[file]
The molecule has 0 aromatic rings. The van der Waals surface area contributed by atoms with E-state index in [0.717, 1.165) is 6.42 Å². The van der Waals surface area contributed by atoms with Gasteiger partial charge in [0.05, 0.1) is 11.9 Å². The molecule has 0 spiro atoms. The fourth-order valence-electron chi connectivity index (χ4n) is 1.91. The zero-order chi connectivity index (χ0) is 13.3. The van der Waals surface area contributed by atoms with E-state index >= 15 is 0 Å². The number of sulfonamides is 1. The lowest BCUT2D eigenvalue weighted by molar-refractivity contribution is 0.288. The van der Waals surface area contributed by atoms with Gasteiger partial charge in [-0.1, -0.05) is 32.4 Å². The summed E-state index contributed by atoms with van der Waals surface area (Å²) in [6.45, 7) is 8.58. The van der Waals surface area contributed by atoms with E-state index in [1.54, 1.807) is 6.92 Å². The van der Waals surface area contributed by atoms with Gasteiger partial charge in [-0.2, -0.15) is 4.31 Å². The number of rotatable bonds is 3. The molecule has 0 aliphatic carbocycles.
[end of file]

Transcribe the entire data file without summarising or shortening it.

The molecule has 0 aromatic rings. The van der Waals surface area contributed by atoms with E-state index in [0.717, 1.165) is 6.42 Å². The van der Waals surface area contributed by atoms with Gasteiger partial charge in [0.05, 0.1) is 11.9 Å². The molecule has 0 spiro atoms. The fourth-order valence-electron chi connectivity index (χ4n) is 1.91. The zero-order chi connectivity index (χ0) is 13.3. The van der Waals surface area contributed by atoms with E-state index >= 15 is 0 Å². The number of sulfonamides is 1. The lowest BCUT2D eigenvalue weighted by molar-refractivity contribution is 0.288. The van der Waals surface area contributed by atoms with Gasteiger partial charge in [-0.1, -0.05) is 32.4 Å². The summed E-state index contributed by atoms with van der Waals surface area (Å²) in [6.45, 7) is 8.58. The van der Waals surface area contributed by atoms with E-state index in [1.54, 1.807) is 6.92 Å². The van der Waals surface area contributed by atoms with Gasteiger partial charge in [-0.2, -0.15) is 4.31 Å². The number of rotatable bonds is 3. The molecule has 0 aliphatic carbocycles.